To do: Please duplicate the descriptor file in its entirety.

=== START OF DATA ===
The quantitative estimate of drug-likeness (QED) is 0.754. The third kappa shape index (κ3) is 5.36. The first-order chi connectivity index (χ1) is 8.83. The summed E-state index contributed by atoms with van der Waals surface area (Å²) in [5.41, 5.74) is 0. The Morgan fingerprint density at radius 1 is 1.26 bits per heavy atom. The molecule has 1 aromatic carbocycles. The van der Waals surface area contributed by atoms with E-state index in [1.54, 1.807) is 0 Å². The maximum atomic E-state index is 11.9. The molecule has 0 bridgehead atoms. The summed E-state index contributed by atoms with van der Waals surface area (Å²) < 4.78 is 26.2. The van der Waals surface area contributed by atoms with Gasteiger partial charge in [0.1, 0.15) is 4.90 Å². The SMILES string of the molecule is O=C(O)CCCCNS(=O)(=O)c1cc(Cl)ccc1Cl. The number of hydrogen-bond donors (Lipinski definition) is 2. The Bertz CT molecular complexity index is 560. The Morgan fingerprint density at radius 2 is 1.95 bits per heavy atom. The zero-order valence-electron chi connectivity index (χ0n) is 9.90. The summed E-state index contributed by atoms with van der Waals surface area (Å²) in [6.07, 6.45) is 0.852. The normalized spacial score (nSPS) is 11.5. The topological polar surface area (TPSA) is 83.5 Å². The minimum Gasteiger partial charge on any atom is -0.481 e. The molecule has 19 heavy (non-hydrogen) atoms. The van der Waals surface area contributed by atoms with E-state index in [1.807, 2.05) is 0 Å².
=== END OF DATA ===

The quantitative estimate of drug-likeness (QED) is 0.754. The third kappa shape index (κ3) is 5.36. The first-order chi connectivity index (χ1) is 8.83. The summed E-state index contributed by atoms with van der Waals surface area (Å²) in [5.41, 5.74) is 0. The Morgan fingerprint density at radius 1 is 1.26 bits per heavy atom. The molecule has 1 aromatic carbocycles. The van der Waals surface area contributed by atoms with E-state index in [1.54, 1.807) is 0 Å². The maximum atomic E-state index is 11.9. The molecule has 0 bridgehead atoms. The summed E-state index contributed by atoms with van der Waals surface area (Å²) < 4.78 is 26.2. The van der Waals surface area contributed by atoms with Gasteiger partial charge in [0.1, 0.15) is 4.90 Å². The SMILES string of the molecule is O=C(O)CCCCNS(=O)(=O)c1cc(Cl)ccc1Cl. The number of hydrogen-bond donors (Lipinski definition) is 2. The Bertz CT molecular complexity index is 560. The Morgan fingerprint density at radius 2 is 1.95 bits per heavy atom. The zero-order valence-electron chi connectivity index (χ0n) is 9.90. The summed E-state index contributed by atoms with van der Waals surface area (Å²) in [6.07, 6.45) is 0.852. The normalized spacial score (nSPS) is 11.5. The topological polar surface area (TPSA) is 83.5 Å². The minimum Gasteiger partial charge on any atom is -0.481 e. The molecule has 19 heavy (non-hydrogen) atoms. The van der Waals surface area contributed by atoms with E-state index in [1.807, 2.05) is 0 Å².